A Livingston man accused of murdering a 16-year-old Baytown teenager has pleaded guilty to killing her in 2016.
Jesse Christian Dobbs, 23, entered a guilty plea in the murder of 16-year-old Kirsten Fritch, a Robert E. Lee High School student who was found by a team from Texas Equusearch near a Texas City bar where Dobbs had been arrested the day before for resisting arrest.
Dobbs is now expected to appear in the 56th District Court for a punishment jury trial set Sept. 24.
Dobbs is also the main suspect in the murders of Fritch’s mother, 37-year-old Cynthia Morris, and sister, 13-year-old Breanna Pavilicek, inside their Baytown home.
The guilty plea was submitted in Judge Lonnie Cox of the 56th District Court in Galveston.
Dobbs was scheduled to go on trial for Fritch’s murder next week. He faces up to life in prison. However, a jury could find there was sudden passion in Fritch’s death, and he could end up with a prison term capped at 20 years.
The death penalty, according to Lynette Briggs, one of Dobbs’ attorneys, was “never on the table.”
However, if Dobbs ends up being charged in Harris County for the deaths of Morris and Pavilicek, it is possible he could face a death sentence for those slayings.
Galveston County prosecutor Bill Reed said his office was pleased with the guilty plea.
“We are happy he has accepted responsibility,” Reed said.
The ordeal began on Nov. 8, 2016, when police responded to a Louise Street home. Police discovered Morris and her younger daughter dead of an apparent gunshot wound in the master bedroom.
Fritch was missing along with Dobbs, so an Amber Alert was issued for her some hours later. Police documents state a man in Texas City saw the two at his apartment complex and Dobbs asked him for a cigarette.
Dobbs placed a call to his ex-girlfriend and requested to be taken to Louisiana to see his children one final time. However, the ex-girlfriend called police instead, and Dobbs was picked up at the Shenanigan’s Bar in Texas City. He was held on a resisting arrest charge. Dobbs confessed but did not say where Fritch’s body could be found.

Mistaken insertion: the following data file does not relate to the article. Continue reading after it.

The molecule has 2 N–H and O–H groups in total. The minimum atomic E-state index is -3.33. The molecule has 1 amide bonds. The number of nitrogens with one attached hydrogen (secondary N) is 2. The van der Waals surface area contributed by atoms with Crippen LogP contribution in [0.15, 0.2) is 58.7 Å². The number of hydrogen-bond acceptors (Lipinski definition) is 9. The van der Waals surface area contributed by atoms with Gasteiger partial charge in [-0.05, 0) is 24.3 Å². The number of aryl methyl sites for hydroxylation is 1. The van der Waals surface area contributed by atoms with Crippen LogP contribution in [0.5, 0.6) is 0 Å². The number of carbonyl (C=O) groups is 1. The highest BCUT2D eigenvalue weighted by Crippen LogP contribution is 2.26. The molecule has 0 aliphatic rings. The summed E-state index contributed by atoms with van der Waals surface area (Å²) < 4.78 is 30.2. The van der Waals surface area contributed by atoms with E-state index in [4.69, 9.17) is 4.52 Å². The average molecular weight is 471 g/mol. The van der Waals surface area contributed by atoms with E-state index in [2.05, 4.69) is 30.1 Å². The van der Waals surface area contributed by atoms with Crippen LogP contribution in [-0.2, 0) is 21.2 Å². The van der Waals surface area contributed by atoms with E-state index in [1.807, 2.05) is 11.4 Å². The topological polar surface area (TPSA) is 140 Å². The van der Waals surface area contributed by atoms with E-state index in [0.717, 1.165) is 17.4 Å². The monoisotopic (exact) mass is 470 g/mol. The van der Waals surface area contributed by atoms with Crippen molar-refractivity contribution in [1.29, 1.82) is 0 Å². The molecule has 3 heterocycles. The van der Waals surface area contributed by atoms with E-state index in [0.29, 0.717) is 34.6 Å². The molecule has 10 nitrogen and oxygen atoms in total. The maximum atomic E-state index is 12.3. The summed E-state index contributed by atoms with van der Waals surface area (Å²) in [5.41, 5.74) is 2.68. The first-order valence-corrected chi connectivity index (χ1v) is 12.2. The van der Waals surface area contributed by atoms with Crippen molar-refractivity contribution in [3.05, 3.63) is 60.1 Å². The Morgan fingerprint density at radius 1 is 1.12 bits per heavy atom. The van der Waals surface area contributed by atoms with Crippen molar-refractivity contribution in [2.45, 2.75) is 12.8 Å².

Baytown detectives who saw Dobbs in the Texas City jail said as they were about to walk out of the room, he said: “Kirsten is dead, I killed her.”
Dobbs also said it was not the “real Kirsten, but the fake Kirsten.”
Fritch’s body was discovered 200 feet from the bar after a two-day search. She had sustained more than 50 stab wounds.
Dobbs was charged with Fritch’s murder.
Lt. Steve Dorris, Baytown police spokesman said the murders of Morris and Pavilicek are still an open case.
“The thing about homicide investigations and/or murder charges is that they do not have a shelf life, or a statute of limitations, like other offenses. With cases such as this one, time in a sense is on our side, from the standpoint that there is no statute of limitations on murder,” Dorris said.
Dorris added detectives have to be disciplined in such cases.
“The reality is, we get one chance to get it right, therefore, we aren’t working just simply to be able to charge someone, we want to make sure we have enough to get a conviction because once we file charges the proverbial clock starts ticking for us,” Dorris said.
“While these murders are intimately intertwined and connected, they are actually two separate investigations in two separate jurisdictions,” Dorris said. “The fact that Dobbs has pled guilty to the murder of Kirsten in Galveston County does not mean that the investigation into the murders of Cynthia and Breanna is closed. We will continue to work that case in the hopes that we will eventually have enough evidence to make an arrest and ultimately obtain a conviction.”
In July 2017, Dobbs’ lawyer, Jyll Rekoff, said in a motion he “does not have the sufficient present ability to consult with me with a reasonable degree of rational understanding.”
Rekoff also wrote Dobbs does not have an appreciation of the court proceedings. “During these occasions, he seems to suffer from delusional beliefs concerning the facts of the case charged against him,” Rekoff stated.
Dobbs wrote an angry hand-written letter to the court saying Fritch was, in fact, not dead.
“There is no hard evidence supporting the claims laid against me,” he stated. “I’m falsely accused of murdering someone, which I know for a fact isn’t even dead.”